Trend 5) Cutting Edge Marketers Teased with New Marketing Tactics, including Shazam
Beyond promotion the traditional website, microsite and social media account, brands have started experimenting with promoting new forms of marketing engagement for a total of 11% total incidence. To extend the experience, 3 ads promoted applications (often showing on an iPhone like Citibank’s Ad), 3 promoted SMS interaction, and GoDaddy promoted a QR code. We found that brands were integrating Shazam, a music finding application. In particular, Elton John in an Q1 Pepsi Ad was the first to promote this integration, encouraging further interaction by downloading media. Although not emerging, in the traditional sense, Etrade even promoted their phone number, which likely drove direct engagement. Brian Solis notes that this extends the experience and audience now becomes more engaged by downloading and consuming media beyond the game day.


Summary: Promoting Traditional Websites Still King –Social Integration Nascent
A majority of efforts had a focus on making a market impact by asserting new positioning, and linking to traditional websites and microsites.   Unlike previous years which pushed CGM in Ad content, or a direct push to fan and follower, brands in 2012 were more focused on engagement in social media, extending the life of the campaign.  A set of brands didn’t promote any cross-channel engagement, instead focusing on a powerful message, which we should expect to be a trend as brands can be found in every channel, esp aided by search.    New forms of marketing are emerging that result in integrating data from applications, as well as mobile experiences, that we’ll continue to see pioneer through the year.


Methodology:
Altimeter Group, a research advisory firm, had a team of researchers including Jeremiah Owyang, Zak Kirchner, and a third party oursourced resource for independent data collection take note of each advertisement and notate if they linked to a URL, (corporate website or microsite) mentioned social media, or used other tools in the Chicago area, which is mid-country. Secondly, Altimeter retrieved a list of brands that were advertising and was able to retrieve Facebook fan and Twitter follower numbers in order to compare pre versus post (stay tuned). Scope of ads captured were post-kickoff, to end of game when game clock expired. We did not use ads mentioned by NBC during the game highlights. We found that some ads were localized for the Chicago market vs other markets, however the ratios and trends cross-country are likely accurate.

Comments

  1. Anyone else find the Shazam integration un-valuable? Hopefully I am just not their target audience.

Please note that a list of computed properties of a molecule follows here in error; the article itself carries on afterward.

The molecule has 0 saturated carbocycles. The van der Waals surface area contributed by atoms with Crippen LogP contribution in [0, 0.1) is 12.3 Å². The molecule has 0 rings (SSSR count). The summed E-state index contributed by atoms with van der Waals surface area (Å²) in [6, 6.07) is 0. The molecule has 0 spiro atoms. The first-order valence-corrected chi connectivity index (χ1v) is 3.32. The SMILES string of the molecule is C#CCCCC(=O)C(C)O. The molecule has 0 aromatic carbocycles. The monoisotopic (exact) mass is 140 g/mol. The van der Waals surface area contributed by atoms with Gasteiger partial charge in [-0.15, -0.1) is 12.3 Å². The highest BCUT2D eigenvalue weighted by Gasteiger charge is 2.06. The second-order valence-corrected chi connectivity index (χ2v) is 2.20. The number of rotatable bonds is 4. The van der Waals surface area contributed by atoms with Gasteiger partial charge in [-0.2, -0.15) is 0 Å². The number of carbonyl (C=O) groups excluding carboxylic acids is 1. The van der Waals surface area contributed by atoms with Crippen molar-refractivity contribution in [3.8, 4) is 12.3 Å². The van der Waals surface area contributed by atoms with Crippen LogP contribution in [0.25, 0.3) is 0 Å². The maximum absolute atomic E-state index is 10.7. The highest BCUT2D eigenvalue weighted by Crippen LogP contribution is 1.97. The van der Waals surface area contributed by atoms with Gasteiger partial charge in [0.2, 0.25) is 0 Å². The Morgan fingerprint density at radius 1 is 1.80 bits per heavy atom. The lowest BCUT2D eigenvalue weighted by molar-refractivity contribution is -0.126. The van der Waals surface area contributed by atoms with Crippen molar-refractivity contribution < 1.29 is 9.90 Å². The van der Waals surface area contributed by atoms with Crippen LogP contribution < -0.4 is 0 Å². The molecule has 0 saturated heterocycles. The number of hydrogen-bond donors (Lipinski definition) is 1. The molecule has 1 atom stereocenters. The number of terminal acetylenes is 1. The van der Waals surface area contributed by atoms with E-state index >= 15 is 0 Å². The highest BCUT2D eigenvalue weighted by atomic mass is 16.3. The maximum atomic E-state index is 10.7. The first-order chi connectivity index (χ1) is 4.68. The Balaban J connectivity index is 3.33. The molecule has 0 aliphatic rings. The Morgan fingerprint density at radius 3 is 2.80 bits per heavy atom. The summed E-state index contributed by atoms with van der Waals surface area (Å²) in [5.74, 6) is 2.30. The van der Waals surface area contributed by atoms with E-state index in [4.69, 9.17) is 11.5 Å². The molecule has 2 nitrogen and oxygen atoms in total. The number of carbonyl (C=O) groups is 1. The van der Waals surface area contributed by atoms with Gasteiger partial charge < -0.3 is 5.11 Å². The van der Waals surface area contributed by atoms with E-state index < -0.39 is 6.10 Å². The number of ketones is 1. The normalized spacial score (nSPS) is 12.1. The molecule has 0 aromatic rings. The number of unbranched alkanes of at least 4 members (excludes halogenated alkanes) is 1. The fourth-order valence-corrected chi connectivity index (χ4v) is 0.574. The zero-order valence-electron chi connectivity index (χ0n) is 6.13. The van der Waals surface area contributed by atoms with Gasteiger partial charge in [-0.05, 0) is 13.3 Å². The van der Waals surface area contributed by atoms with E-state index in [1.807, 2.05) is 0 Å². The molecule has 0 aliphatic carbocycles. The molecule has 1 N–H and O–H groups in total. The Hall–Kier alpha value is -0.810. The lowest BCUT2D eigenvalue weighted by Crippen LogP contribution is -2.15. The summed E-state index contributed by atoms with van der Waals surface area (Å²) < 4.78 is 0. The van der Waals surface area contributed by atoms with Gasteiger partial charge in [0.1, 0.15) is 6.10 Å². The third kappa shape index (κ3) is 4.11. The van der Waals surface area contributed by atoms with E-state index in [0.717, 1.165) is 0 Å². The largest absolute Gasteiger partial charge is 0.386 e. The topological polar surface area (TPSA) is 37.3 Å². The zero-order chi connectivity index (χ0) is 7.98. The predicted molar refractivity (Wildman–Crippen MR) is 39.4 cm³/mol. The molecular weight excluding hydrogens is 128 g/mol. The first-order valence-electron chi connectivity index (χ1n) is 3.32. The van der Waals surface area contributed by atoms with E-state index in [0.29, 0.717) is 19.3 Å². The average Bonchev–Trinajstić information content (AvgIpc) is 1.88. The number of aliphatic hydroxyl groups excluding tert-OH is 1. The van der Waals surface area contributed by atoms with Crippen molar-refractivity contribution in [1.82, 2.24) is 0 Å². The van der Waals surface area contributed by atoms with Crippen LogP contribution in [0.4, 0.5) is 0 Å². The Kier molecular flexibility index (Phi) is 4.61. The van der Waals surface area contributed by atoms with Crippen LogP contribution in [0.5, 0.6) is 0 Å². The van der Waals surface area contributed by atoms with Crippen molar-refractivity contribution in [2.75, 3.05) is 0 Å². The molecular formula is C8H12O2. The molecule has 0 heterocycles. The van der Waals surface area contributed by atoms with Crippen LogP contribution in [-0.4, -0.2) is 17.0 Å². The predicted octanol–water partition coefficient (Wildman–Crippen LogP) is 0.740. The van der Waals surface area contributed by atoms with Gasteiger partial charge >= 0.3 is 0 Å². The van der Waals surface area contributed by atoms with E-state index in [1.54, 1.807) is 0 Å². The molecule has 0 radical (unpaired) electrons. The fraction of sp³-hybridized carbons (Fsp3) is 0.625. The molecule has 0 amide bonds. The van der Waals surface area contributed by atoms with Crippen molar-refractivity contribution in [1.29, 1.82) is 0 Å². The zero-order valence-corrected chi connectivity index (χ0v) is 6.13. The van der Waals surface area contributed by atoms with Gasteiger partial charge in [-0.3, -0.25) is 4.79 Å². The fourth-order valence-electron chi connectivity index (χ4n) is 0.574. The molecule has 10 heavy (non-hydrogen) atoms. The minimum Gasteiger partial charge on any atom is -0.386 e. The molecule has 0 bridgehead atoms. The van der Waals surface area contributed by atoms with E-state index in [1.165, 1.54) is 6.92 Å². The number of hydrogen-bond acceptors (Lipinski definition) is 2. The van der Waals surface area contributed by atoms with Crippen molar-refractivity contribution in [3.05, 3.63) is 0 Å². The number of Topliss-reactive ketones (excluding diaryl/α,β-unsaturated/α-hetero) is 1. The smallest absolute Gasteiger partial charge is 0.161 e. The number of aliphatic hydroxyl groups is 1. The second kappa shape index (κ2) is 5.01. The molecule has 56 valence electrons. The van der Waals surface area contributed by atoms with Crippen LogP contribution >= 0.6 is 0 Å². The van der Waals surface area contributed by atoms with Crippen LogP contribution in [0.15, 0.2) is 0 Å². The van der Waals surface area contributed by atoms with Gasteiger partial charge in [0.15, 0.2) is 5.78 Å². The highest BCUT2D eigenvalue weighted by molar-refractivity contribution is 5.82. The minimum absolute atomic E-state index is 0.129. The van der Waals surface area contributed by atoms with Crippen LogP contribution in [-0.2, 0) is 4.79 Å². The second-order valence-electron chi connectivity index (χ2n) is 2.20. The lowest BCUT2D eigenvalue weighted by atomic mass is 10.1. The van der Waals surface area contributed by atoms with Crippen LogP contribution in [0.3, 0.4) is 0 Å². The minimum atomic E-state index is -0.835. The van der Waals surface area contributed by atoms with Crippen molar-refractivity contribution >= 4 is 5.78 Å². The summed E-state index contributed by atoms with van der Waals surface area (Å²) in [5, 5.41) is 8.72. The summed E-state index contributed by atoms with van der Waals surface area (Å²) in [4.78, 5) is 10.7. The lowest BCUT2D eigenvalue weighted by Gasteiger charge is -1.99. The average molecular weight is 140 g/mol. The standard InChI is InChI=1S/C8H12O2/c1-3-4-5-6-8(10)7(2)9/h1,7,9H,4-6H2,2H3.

2. Really nice to know and I can always count on you guys to take a unique twist on any topic and gather the data to support it.

    The trends are interesting, but that’s all they are — trends. It doesn’t necessarily mean the advertisers have found the magic bullet that will transform viewers into customers. For instance, the trend in Detroit before the oil crisis in the ’70′s was to build bigger, heavier cars. We all know what happened to that trend — it nearly wiped out the American auto industry because it was the exact wrong thing to do. And, it allowed Japanese auto manufacturers, and their smaller, lighter cars, purchase into the US market that later developed into dominance.

  3. Angela, thank you! I still think there’s a lot of work to be done to integrate paid, owned and earned. In fact, our research this year will explore this.

    Dara, I’m still scratching my head on the Shazam or any app promotion. Likely such an ad will be limiting their audience reach by those that have: 1) Awareness of Shazam 2) Have it downloaded 3) Ready to use it. With that said, this is likely a niche, highly engaged audience.

  4. Social business is no longer another “channel” where businesses can sell more stuff. It’s now a great way to increase customer engagement, improve customers relationships and increase productivity.

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Trackbacks

  1. [...] ² “BMW Gets in on the 2012 Super Bowl Ad Action,” from Edmunds Inside Line. ³ “Five Trends: How Brands Intergrate Social, Mobile, and Web into 2012 Super Bowl Advertisements,” from Altimetergroup.com. Share this:TwitterDiggFacebookStumbleUponRedditLinkedInEmailLike [...]

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  3. [...] users are action-oriented. Altimeter reported after the game that 32% of Super Bowl ads lacked a URL, and only 16% integrated Twitter hashtags. The first spot to integrate SMS call-to-action was at [...]